It was very confusing as to where we could and couldn't take photographs. Generally there were signs explaining this but on our way back it was less clear and there was one place where I was taking a picture not aware that a short distance in front of me, pointing the other way, was a sign prohibiting photography. There happened to be a park ranger nearby who told me off and pointed angrily at the sign which I though was a little unfair as I couldn't see this from where I was. There was nothing I could do about it at that stage, but feeling a little hurt we carried on. The place we had arranged to meet Bez was the part of Uluru where some people are still climbing to the top. There is a chain to help people up the steepest part which has been there for a number of decades. These days people are strongly discouraged from doing so, and there are clear signs to that effect.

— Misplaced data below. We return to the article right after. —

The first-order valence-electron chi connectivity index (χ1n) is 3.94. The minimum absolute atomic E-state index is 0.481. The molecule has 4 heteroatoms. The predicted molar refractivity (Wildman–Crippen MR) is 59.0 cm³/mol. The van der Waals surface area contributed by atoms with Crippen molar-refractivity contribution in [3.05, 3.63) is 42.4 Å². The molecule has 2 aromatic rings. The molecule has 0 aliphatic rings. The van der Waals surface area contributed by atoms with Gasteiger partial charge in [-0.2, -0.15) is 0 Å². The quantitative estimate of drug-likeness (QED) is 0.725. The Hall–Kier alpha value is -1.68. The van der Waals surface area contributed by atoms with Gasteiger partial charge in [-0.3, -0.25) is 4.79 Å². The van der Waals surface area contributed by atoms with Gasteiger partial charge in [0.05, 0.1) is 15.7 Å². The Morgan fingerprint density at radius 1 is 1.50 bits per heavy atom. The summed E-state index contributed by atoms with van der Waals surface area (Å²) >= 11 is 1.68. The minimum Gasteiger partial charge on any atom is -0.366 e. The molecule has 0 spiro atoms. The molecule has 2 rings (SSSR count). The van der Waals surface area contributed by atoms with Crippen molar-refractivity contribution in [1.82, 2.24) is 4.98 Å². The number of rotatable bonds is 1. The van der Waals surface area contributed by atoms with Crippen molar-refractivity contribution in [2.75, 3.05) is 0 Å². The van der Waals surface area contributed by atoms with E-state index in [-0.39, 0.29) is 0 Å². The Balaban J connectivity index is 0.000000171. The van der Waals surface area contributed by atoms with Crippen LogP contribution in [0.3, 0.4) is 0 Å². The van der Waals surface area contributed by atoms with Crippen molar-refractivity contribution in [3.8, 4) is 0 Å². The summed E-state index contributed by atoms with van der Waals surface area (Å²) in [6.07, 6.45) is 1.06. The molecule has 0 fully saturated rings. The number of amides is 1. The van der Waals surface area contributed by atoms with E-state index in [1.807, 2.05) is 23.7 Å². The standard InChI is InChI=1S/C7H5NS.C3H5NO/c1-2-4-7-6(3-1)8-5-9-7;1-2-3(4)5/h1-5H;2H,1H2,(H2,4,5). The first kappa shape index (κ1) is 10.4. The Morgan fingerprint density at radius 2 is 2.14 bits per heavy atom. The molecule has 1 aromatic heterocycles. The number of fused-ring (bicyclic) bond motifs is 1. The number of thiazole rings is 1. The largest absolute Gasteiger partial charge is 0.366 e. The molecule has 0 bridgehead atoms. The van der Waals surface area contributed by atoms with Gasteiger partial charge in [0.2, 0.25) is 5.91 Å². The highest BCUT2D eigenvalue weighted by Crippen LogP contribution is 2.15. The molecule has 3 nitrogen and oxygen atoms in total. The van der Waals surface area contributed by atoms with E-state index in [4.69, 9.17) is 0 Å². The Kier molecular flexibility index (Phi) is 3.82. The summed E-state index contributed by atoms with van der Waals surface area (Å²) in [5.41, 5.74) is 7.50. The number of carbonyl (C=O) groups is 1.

They also point out how dangerous the climb can be. Despite this the Dutch family from our group walked part way up with their children which I thought quite disrespectful given what we had been told. I don't know whether it was for their benefit but when they came down and we were back on the minibus Bez spoke for a while about the number of people who die climbing Uluru, usually several each year. It surprised me that this didn't put people off, even if the cultural insensitivity didn't. I was left hoping that they stop people climbing altogether very soon, but this decision is up to the custodians of the rock, a group made up of four aboriginal men, four women, and four white people. I got the sense that this change is coming but that it is felt that politically the approach should be through social pressure rather than legislation.